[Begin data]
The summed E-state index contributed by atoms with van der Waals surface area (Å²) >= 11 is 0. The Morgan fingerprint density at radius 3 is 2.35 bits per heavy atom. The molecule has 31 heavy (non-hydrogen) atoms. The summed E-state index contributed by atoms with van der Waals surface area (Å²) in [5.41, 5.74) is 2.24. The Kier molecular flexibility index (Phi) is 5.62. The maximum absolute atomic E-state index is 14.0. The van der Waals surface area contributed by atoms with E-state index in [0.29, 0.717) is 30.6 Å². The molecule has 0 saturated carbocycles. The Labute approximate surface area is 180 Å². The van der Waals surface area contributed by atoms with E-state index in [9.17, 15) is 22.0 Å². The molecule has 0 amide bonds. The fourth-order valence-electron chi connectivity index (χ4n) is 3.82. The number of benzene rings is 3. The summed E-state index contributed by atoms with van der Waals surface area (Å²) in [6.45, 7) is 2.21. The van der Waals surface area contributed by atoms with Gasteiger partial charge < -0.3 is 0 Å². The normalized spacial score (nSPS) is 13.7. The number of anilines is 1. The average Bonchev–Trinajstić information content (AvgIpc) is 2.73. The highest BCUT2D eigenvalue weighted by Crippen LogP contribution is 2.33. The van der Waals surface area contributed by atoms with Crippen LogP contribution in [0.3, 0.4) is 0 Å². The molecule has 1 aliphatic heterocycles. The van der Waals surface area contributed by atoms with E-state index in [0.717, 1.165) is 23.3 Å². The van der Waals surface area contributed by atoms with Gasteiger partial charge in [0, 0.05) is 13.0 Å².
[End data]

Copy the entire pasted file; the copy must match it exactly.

The summed E-state index contributed by atoms with van der Waals surface area (Å²) >= 11 is 0. The Morgan fingerprint density at radius 3 is 2.35 bits per heavy atom. The molecule has 31 heavy (non-hydrogen) atoms. The summed E-state index contributed by atoms with van der Waals surface area (Å²) in [5.41, 5.74) is 2.24. The Kier molecular flexibility index (Phi) is 5.62. The maximum absolute atomic E-state index is 14.0. The van der Waals surface area contributed by atoms with E-state index in [0.29, 0.717) is 30.6 Å². The molecule has 0 saturated carbocycles. The Labute approximate surface area is 180 Å². The van der Waals surface area contributed by atoms with E-state index in [9.17, 15) is 22.0 Å². The molecule has 0 amide bonds. The fourth-order valence-electron chi connectivity index (χ4n) is 3.82. The number of benzene rings is 3. The summed E-state index contributed by atoms with van der Waals surface area (Å²) in [6.45, 7) is 2.21. The van der Waals surface area contributed by atoms with Gasteiger partial charge < -0.3 is 0 Å². The normalized spacial score (nSPS) is 13.7. The number of anilines is 1. The average Bonchev–Trinajstić information content (AvgIpc) is 2.73. The highest BCUT2D eigenvalue weighted by Crippen LogP contribution is 2.33. The van der Waals surface area contributed by atoms with Crippen LogP contribution in [0.3, 0.4) is 0 Å². The molecule has 1 aliphatic heterocycles. The van der Waals surface area contributed by atoms with E-state index in [0.717, 1.165) is 23.3 Å². The van der Waals surface area contributed by atoms with Gasteiger partial charge in [0, 0.05) is 13.0 Å².